The Immigration Debate Made Simple

Although there is certainly a legitimate debate to be had over how much immigration is appropriate, anti-immigration conservatives are often recently disingenuous about the facts. For example, many of them believe that undocumented workers should leave the United States and apply for US residency and citizenship from their home countries. The problem is, for the vast majority of people overseas, there is no procedure whatsoever for them to do so. Similarly, the so-called “dreamers” (children who were brought here with their parents at a young age) don’t have anywhere to go back to because their relatives no longer live in their home countries.

3 thoughts on “The Immigration Debate Made Simple

  1. In 1790, all you had to do was reside in the country for two years and you became a citizen.

    Ellis Island didn’t open until 1892. So, by today’s “standards” anyone who came to this country prior to 1892 is an “illegal.” (Or perhaps an ‘anchor baby’ – just as bad per the RWNJ’s)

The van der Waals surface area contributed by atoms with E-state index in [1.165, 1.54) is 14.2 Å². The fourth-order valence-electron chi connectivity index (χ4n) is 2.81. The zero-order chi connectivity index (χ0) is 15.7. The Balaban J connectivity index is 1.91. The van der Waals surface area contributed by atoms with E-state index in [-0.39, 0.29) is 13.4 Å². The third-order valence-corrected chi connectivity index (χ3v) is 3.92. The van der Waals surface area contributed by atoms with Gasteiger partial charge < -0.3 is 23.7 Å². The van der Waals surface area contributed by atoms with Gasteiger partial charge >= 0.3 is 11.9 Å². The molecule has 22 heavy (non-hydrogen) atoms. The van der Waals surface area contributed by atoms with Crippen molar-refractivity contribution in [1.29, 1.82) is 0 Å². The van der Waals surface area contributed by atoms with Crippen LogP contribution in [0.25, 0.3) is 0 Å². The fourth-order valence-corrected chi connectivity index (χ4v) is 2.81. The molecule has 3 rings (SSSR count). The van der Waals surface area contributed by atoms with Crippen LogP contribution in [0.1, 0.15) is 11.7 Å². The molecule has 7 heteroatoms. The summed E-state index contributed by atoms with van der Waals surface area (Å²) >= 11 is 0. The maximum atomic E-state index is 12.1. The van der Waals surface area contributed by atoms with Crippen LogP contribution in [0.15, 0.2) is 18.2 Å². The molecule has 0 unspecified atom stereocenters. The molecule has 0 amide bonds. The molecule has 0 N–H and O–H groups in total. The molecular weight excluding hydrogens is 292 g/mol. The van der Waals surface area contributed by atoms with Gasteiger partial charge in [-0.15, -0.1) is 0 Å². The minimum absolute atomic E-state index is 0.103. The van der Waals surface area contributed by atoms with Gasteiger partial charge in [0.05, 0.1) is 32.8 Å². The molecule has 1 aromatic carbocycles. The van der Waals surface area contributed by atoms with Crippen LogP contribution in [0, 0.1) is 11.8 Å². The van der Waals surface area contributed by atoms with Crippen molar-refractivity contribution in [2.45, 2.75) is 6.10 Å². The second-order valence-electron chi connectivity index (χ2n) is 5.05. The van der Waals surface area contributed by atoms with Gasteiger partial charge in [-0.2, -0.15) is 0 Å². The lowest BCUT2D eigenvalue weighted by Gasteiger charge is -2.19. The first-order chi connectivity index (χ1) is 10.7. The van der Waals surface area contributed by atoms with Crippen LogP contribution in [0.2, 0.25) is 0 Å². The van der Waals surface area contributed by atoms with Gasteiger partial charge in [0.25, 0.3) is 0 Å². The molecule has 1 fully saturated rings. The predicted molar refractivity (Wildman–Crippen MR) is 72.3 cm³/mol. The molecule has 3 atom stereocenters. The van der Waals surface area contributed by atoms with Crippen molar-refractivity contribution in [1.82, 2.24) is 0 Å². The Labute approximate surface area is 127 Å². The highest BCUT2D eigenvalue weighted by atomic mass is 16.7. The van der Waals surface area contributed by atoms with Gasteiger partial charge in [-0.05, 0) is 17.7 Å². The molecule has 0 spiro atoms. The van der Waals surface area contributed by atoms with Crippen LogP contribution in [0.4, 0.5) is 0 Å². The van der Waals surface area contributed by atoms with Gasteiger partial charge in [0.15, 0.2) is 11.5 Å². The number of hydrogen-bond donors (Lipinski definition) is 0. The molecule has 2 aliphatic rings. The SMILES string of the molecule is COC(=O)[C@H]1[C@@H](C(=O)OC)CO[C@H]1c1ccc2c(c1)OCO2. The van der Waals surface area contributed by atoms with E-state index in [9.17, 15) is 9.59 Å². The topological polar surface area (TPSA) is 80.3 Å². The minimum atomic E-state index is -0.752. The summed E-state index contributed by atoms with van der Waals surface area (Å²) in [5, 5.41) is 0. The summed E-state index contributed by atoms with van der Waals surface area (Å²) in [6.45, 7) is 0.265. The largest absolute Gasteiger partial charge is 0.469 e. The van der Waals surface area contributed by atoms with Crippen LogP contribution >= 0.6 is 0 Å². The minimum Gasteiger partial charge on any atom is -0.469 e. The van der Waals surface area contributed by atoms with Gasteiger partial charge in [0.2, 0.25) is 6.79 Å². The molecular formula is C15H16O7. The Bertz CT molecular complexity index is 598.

Of course, that’s assuming they had the legal right to come here in the first place. Some king or other may have told your ancestors they could live here – but he didn’t really have any right to do so. There were people already living here, and they didn’t bother to ask their opinion.

    As usual, the American Motto is “Fuck you Jack, I got mine.”

      • lb:

        My father was the son of a travelin’ preacher man. He was delivered at home – an event recorded only in the family bible – and nobody was sure whether he was born in Canada or the Alaska Territory. The US magnanimously allowed him to fight in WWII, but didn’t recognize him as a citizen … and neither did Canada.

        Strangely enough, he continued to exist even without government recognition.

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